Koel Thomae is arguably the world’s biggest yogurt enthusiast. Her ferocious love for the dynamic dairy product and her dedication to experiencing the coveted “taste moments” led her to founding noosa with Rob Graves in January 2010. Noosa crafts premium, creamy yogurt with only ingredients of the highest quality; from Madagascan vanilla and Guittard dark chocolate to raw wildflower honey and fresh whole milk from the noosa farm in Colorado. Plus, noosa does not shy away from decadence, all of their products are full-fat. Thomae happily declines a seat on the ever-popular health food bandwagon—she’s all about flavor, not about counting calories.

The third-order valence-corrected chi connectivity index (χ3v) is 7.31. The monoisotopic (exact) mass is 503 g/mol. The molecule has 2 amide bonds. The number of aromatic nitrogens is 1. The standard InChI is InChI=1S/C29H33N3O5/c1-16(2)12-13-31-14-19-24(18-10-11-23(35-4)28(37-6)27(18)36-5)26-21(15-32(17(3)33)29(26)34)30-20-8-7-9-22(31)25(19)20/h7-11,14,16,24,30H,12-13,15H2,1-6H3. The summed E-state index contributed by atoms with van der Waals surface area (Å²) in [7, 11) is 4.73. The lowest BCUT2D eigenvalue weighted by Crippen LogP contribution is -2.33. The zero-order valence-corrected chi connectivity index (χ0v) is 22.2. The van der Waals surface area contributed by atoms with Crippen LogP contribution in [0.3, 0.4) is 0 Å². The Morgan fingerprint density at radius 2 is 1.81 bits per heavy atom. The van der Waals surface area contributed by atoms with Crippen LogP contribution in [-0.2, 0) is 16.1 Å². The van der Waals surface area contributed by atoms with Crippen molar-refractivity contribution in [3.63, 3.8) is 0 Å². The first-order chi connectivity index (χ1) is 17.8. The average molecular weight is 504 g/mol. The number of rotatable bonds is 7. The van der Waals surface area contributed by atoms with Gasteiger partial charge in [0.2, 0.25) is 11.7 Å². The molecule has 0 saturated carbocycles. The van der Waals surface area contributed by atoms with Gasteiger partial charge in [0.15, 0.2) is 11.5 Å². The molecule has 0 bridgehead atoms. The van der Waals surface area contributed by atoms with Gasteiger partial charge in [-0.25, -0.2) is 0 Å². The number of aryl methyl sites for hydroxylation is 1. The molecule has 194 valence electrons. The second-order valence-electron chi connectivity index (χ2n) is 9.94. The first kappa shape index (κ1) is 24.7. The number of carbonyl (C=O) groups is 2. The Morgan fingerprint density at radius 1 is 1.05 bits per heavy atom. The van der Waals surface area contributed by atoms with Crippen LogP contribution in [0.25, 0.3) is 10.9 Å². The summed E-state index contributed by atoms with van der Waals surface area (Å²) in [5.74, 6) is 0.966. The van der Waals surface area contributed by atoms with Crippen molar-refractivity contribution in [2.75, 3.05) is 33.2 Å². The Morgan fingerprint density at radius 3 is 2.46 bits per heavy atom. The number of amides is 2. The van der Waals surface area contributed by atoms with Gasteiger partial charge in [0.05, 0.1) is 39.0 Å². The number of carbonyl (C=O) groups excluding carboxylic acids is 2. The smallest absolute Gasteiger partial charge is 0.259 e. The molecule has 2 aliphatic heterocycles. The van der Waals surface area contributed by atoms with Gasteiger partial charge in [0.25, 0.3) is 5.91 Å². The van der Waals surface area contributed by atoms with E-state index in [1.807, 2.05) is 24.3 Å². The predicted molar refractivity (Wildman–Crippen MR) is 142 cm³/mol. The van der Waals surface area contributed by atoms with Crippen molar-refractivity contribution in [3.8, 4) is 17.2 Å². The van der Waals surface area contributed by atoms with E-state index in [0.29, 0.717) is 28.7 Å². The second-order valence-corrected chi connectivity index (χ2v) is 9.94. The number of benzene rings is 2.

“I was working in IT at the time and was literally having the soul sucked out of me...so I did some soul searching and food has always been this sort of common thread in my life and passion point, and Colorado has this amazing natural foods community, so I said, ‘I’m going to work in food, I don’t care what I do. I’m going to break in'"Why did Thomae choose noosa as the brand name? Well, its namesake holds the charming story of the company’s inspiration. Prior to tying the knot, Thomae brought her now-husband to meet her family on the sunshine coast, and it was at Noosa (the place) that they planted the seed for noosa (the yogurt). “[My now-husband and I] were walking back from the beach and I stopped him at a local corner shop,” Thomae says. “I spotted this clear container—there was no branding on it, but there was a pop of passion fruit puree, so I picked it up. A few minutes later I was having my first taste and thought that it was the best thing I’d ever eaten. That sparked selfishly a desire to eat the yogurt more than once a year.”